-Like the sweet smell of donuts and the taste of coffee? Enjoy providing fast, effective and affable to customers. That is the kinda of working environment you will be facing once employed by Tim Horton. -A typical day will be: very busy (with dozens of customers lined up) at eating time, and really quiet after those time has past, especially quiet in the early morning and later night -The most valuable knowledge that I have gain after working at Tim Horton is how to talk, interact with customer in a quick yet non-rushing/pressing manner. Different customers have different value, attitude and temper, therefore one needs to find a way to interact with them while trying to not offend them. -Co-workers are great! Most of them (if not all) have become my friends and still keep in touch with me. When I first started working at Tim Horton, the co-workers are very supportive and helpful, helped me in memorize donuts name and sometime even take order for me. I find myself following their example after I became familiar with all the product, helping the new employees when they need my help, guess kindness is contagious! -The hardest part of the job is really when there are a lot of customers and you have to work with both extreme speed and accuracy. As human is not perfect, it is very easy for workers to make mistakes and when it happens, everything just seems to fall apart: as you apologize to a half angry customer and trying to catch up with your work, 10 other customers begin to lose their patience for waiting for too long and just as you almost serving all of them, you noticemore... that there is no more coffee because the drive through co-workers have taken them away... -The most enjoyable part of the job will be talking to customers. I am someone who like to communicate with people, therefore, after serving the customers, it is always tempting to start a little chat with them (of course, this depend on the availability of time for both them and me).less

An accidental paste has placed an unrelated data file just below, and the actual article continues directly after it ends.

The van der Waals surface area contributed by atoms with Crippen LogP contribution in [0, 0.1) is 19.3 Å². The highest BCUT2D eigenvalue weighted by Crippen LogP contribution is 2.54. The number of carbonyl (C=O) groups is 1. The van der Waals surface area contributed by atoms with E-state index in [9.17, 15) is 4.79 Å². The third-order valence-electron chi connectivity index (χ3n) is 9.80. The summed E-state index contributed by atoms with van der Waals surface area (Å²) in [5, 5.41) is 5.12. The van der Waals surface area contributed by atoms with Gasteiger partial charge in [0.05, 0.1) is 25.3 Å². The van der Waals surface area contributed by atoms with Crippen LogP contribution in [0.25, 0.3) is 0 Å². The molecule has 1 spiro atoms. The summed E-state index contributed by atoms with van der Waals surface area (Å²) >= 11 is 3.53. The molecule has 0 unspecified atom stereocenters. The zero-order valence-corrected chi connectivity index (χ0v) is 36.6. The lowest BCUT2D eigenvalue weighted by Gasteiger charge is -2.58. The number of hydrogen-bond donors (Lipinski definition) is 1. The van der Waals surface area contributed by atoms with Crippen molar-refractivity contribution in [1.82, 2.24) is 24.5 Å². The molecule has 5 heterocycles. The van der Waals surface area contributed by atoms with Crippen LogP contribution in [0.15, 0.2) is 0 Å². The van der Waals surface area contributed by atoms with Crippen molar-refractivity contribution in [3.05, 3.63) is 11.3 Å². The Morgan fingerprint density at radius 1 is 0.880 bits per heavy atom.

Supervisor (Former Employee) – Cambridge, ON – April 9, 2013